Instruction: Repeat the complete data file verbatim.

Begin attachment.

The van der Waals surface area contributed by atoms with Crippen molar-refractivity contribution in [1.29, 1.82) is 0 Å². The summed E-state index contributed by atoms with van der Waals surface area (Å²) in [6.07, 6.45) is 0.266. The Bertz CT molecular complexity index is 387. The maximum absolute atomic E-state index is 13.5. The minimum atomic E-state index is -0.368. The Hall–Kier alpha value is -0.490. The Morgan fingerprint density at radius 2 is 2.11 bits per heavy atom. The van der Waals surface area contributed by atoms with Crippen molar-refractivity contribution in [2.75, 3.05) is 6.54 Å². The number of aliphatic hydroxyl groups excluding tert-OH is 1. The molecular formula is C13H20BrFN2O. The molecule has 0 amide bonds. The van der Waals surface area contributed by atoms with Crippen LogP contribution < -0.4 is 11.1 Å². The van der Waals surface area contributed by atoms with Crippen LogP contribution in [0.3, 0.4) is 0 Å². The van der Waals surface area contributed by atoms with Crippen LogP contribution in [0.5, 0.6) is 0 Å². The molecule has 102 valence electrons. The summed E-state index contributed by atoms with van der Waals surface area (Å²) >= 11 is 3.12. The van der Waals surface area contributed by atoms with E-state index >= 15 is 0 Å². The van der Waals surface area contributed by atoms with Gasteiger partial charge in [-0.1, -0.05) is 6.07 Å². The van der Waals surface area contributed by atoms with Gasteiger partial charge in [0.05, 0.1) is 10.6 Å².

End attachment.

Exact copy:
The van der Waals surface area contributed by atoms with Crippen molar-refractivity contribution in [1.29, 1.82) is 0 Å². The summed E-state index contributed by atoms with van der Waals surface area (Å²) in [6.07, 6.45) is 0.266. The Bertz CT molecular complexity index is 387. The maximum absolute atomic E-state index is 13.5. The minimum atomic E-state index is -0.368. The Hall–Kier alpha value is -0.490. The Morgan fingerprint density at radius 2 is 2.11 bits per heavy atom. The van der Waals surface area contributed by atoms with Crippen molar-refractivity contribution in [2.75, 3.05) is 6.54 Å². The number of aliphatic hydroxyl groups excluding tert-OH is 1. The molecular formula is C13H20BrFN2O. The molecule has 0 amide bonds. The van der Waals surface area contributed by atoms with Crippen LogP contribution < -0.4 is 11.1 Å². The van der Waals surface area contributed by atoms with Crippen LogP contribution in [0.3, 0.4) is 0 Å². The van der Waals surface area contributed by atoms with Crippen LogP contribution in [0.5, 0.6) is 0 Å². The molecule has 102 valence electrons. The summed E-state index contributed by atoms with van der Waals surface area (Å²) >= 11 is 3.12. The van der Waals surface area contributed by atoms with E-state index >= 15 is 0 Å². The van der Waals surface area contributed by atoms with Gasteiger partial charge in [-0.1, -0.05) is 6.07 Å². The van der Waals surface area contributed by atoms with Gasteiger partial charge in [0.05, 0.1) is 10.6 Å².